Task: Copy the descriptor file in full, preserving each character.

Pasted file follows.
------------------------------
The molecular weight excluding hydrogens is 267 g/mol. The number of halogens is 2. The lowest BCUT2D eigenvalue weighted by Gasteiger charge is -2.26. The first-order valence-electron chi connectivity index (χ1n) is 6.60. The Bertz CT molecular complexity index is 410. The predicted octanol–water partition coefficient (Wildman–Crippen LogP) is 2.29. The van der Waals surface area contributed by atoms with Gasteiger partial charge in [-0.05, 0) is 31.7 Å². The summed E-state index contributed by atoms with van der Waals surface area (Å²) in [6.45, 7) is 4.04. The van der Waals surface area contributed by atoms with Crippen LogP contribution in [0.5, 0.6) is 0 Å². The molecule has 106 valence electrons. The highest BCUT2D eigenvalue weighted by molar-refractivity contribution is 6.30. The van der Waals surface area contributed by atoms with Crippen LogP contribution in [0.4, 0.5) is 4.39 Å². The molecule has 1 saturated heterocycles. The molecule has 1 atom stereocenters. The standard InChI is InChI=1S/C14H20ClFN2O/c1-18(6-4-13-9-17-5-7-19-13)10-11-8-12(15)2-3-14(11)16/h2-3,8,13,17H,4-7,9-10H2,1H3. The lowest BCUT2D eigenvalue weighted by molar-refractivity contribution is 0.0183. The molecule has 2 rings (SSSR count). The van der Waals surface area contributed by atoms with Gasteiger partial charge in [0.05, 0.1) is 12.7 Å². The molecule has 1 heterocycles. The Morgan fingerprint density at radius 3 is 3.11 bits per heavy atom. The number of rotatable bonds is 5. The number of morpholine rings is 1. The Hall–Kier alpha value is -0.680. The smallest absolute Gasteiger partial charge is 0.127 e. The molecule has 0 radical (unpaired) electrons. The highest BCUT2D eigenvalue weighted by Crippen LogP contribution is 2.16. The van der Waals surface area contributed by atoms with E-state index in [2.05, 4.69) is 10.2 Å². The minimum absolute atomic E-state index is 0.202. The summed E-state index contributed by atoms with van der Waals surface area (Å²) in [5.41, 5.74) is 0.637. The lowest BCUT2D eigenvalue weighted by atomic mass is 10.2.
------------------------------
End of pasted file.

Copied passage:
The molecular weight excluding hydrogens is 267 g/mol. The number of halogens is 2. The lowest BCUT2D eigenvalue weighted by Gasteiger charge is -2.26. The first-order valence-electron chi connectivity index (χ1n) is 6.60. The Bertz CT molecular complexity index is 410. The predicted octanol–water partition coefficient (Wildman–Crippen LogP) is 2.29. The van der Waals surface area contributed by atoms with Gasteiger partial charge in [-0.05, 0) is 31.7 Å². The summed E-state index contributed by atoms with van der Waals surface area (Å²) in [6.45, 7) is 4.04. The van der Waals surface area contributed by atoms with Crippen LogP contribution in [0.5, 0.6) is 0 Å². The molecule has 106 valence electrons. The highest BCUT2D eigenvalue weighted by molar-refractivity contribution is 6.30. The van der Waals surface area contributed by atoms with Crippen LogP contribution in [0.4, 0.5) is 4.39 Å². The molecule has 1 saturated heterocycles. The molecule has 1 atom stereocenters. The standard InChI is InChI=1S/C14H20ClFN2O/c1-18(6-4-13-9-17-5-7-19-13)10-11-8-12(15)2-3-14(11)16/h2-3,8,13,17H,4-7,9-10H2,1H3. The lowest BCUT2D eigenvalue weighted by molar-refractivity contribution is 0.0183. The molecule has 2 rings (SSSR count). The van der Waals surface area contributed by atoms with Gasteiger partial charge in [0.05, 0.1) is 12.7 Å². The molecule has 1 heterocycles. The Morgan fingerprint density at radius 3 is 3.11 bits per heavy atom. The number of rotatable bonds is 5. The number of morpholine rings is 1. The Hall–Kier alpha value is -0.680. The smallest absolute Gasteiger partial charge is 0.127 e. The molecule has 0 radical (unpaired) electrons. The highest BCUT2D eigenvalue weighted by Crippen LogP contribution is 2.16. The van der Waals surface area contributed by atoms with E-state index in [2.05, 4.69) is 10.2 Å². The minimum absolute atomic E-state index is 0.202. The summed E-state index contributed by atoms with van der Waals surface area (Å²) in [5.41, 5.74) is 0.637. The lowest BCUT2D eigenvalue weighted by atomic mass is 10.2.